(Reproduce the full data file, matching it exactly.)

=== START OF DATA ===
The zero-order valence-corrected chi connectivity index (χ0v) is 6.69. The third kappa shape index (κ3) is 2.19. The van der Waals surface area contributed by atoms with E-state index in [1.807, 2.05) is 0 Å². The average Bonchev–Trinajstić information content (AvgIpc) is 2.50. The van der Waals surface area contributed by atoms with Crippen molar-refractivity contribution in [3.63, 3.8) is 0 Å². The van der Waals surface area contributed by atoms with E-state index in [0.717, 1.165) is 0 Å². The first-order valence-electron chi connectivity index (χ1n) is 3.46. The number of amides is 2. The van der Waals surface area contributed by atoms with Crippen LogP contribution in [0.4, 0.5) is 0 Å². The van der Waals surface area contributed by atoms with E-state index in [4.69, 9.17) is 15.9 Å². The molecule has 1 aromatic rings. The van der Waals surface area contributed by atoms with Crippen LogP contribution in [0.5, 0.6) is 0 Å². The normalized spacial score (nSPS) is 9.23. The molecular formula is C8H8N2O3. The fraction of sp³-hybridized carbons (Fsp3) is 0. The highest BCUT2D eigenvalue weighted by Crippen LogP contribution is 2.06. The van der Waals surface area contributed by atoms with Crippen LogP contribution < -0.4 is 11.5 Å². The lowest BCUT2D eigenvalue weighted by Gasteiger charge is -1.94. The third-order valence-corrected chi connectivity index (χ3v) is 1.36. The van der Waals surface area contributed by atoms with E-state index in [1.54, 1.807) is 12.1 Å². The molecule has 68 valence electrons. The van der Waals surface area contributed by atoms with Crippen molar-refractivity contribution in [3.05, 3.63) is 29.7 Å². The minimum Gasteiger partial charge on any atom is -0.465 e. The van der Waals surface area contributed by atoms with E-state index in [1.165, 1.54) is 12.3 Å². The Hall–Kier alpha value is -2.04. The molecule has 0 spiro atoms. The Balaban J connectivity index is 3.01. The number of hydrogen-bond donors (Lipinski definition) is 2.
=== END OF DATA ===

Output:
The zero-order valence-corrected chi connectivity index (χ0v) is 6.69. The third kappa shape index (κ3) is 2.19. The van der Waals surface area contributed by atoms with E-state index in [1.807, 2.05) is 0 Å². The average Bonchev–Trinajstić information content (AvgIpc) is 2.50. The van der Waals surface area contributed by atoms with Crippen molar-refractivity contribution in [3.63, 3.8) is 0 Å². The van der Waals surface area contributed by atoms with E-state index in [0.717, 1.165) is 0 Å². The first-order valence-electron chi connectivity index (χ1n) is 3.46. The number of amides is 2. The van der Waals surface area contributed by atoms with Crippen LogP contribution in [0.4, 0.5) is 0 Å². The van der Waals surface area contributed by atoms with E-state index in [4.69, 9.17) is 15.9 Å². The molecule has 1 aromatic rings. The van der Waals surface area contributed by atoms with Crippen LogP contribution in [0.5, 0.6) is 0 Å². The normalized spacial score (nSPS) is 9.23. The molecular formula is C8H8N2O3. The fraction of sp³-hybridized carbons (Fsp3) is 0. The highest BCUT2D eigenvalue weighted by Crippen LogP contribution is 2.06. The van der Waals surface area contributed by atoms with Crippen LogP contribution < -0.4 is 11.5 Å². The lowest BCUT2D eigenvalue weighted by Gasteiger charge is -1.94. The third-order valence-corrected chi connectivity index (χ3v) is 1.36. The van der Waals surface area contributed by atoms with E-state index in [1.54, 1.807) is 12.1 Å². The molecule has 68 valence electrons. The van der Waals surface area contributed by atoms with Crippen molar-refractivity contribution in [3.05, 3.63) is 29.7 Å². The minimum Gasteiger partial charge on any atom is -0.465 e. The van der Waals surface area contributed by atoms with E-state index in [1.165, 1.54) is 12.3 Å². The Hall–Kier alpha value is -2.04. The molecule has 0 spiro atoms. The Balaban J connectivity index is 3.01. The number of hydrogen-bond donors (Lipinski definition) is 2.